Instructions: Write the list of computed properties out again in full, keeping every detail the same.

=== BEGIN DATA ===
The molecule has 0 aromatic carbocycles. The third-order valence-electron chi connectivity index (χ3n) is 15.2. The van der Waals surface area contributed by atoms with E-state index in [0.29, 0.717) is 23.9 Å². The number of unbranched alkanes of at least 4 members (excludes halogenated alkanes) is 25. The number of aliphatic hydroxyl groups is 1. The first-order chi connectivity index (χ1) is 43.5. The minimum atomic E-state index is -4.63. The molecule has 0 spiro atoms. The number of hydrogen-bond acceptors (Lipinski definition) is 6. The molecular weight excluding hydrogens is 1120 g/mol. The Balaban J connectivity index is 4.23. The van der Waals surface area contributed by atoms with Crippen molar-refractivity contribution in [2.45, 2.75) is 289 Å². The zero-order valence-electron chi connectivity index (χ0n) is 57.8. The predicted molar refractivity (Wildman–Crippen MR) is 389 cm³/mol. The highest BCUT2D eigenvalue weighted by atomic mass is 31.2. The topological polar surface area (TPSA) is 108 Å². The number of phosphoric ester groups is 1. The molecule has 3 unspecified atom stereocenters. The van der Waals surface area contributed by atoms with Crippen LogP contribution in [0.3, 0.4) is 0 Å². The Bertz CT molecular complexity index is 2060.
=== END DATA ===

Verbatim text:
The molecule has 0 aromatic carbocycles. The third-order valence-electron chi connectivity index (χ3n) is 15.2. The van der Waals surface area contributed by atoms with E-state index in [0.29, 0.717) is 23.9 Å². The number of unbranched alkanes of at least 4 members (excludes halogenated alkanes) is 25. The number of aliphatic hydroxyl groups is 1. The first-order chi connectivity index (χ1) is 43.5. The minimum atomic E-state index is -4.63. The molecule has 0 spiro atoms. The number of hydrogen-bond acceptors (Lipinski definition) is 6. The molecular weight excluding hydrogens is 1120 g/mol. The Balaban J connectivity index is 4.23. The van der Waals surface area contributed by atoms with Crippen molar-refractivity contribution in [2.45, 2.75) is 289 Å². The zero-order valence-electron chi connectivity index (χ0n) is 57.8. The predicted molar refractivity (Wildman–Crippen MR) is 389 cm³/mol. The highest BCUT2D eigenvalue weighted by atomic mass is 31.2. The topological polar surface area (TPSA) is 108 Å². The number of phosphoric ester groups is 1. The molecule has 3 unspecified atom stereocenters. The van der Waals surface area contributed by atoms with Crippen LogP contribution in [0.3, 0.4) is 0 Å². The Bertz CT molecular complexity index is 2060.